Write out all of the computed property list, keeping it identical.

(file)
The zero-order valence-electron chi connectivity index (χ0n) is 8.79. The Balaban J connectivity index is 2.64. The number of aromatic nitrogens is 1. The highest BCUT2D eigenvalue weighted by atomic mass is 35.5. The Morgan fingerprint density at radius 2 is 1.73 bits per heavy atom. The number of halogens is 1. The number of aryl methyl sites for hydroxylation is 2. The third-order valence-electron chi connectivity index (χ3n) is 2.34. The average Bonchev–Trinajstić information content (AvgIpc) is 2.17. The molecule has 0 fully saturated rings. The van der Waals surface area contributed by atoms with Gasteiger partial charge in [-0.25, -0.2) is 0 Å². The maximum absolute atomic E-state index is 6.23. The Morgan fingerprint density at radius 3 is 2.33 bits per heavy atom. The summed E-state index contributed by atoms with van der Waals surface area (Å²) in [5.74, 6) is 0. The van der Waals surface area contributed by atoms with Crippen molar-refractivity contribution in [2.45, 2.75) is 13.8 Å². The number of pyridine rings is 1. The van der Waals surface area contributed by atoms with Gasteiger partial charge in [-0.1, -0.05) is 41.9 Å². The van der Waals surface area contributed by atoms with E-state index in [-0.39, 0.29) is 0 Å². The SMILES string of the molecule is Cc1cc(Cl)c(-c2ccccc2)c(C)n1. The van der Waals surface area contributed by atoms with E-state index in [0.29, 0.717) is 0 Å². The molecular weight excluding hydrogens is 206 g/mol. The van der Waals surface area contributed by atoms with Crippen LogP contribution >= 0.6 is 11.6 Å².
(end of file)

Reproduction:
The zero-order valence-electron chi connectivity index (χ0n) is 8.79. The Balaban J connectivity index is 2.64. The number of aromatic nitrogens is 1. The highest BCUT2D eigenvalue weighted by atomic mass is 35.5. The Morgan fingerprint density at radius 2 is 1.73 bits per heavy atom. The number of halogens is 1. The number of aryl methyl sites for hydroxylation is 2. The third-order valence-electron chi connectivity index (χ3n) is 2.34. The average Bonchev–Trinajstić information content (AvgIpc) is 2.17. The molecule has 0 fully saturated rings. The van der Waals surface area contributed by atoms with Gasteiger partial charge in [-0.25, -0.2) is 0 Å². The maximum absolute atomic E-state index is 6.23. The Morgan fingerprint density at radius 3 is 2.33 bits per heavy atom. The summed E-state index contributed by atoms with van der Waals surface area (Å²) in [5.74, 6) is 0. The van der Waals surface area contributed by atoms with Crippen molar-refractivity contribution in [2.45, 2.75) is 13.8 Å². The number of pyridine rings is 1. The van der Waals surface area contributed by atoms with Gasteiger partial charge in [-0.1, -0.05) is 41.9 Å². The van der Waals surface area contributed by atoms with E-state index in [-0.39, 0.29) is 0 Å². The SMILES string of the molecule is Cc1cc(Cl)c(-c2ccccc2)c(C)n1. The van der Waals surface area contributed by atoms with E-state index in [0.29, 0.717) is 0 Å². The molecular weight excluding hydrogens is 206 g/mol. The van der Waals surface area contributed by atoms with Crippen LogP contribution >= 0.6 is 11.6 Å².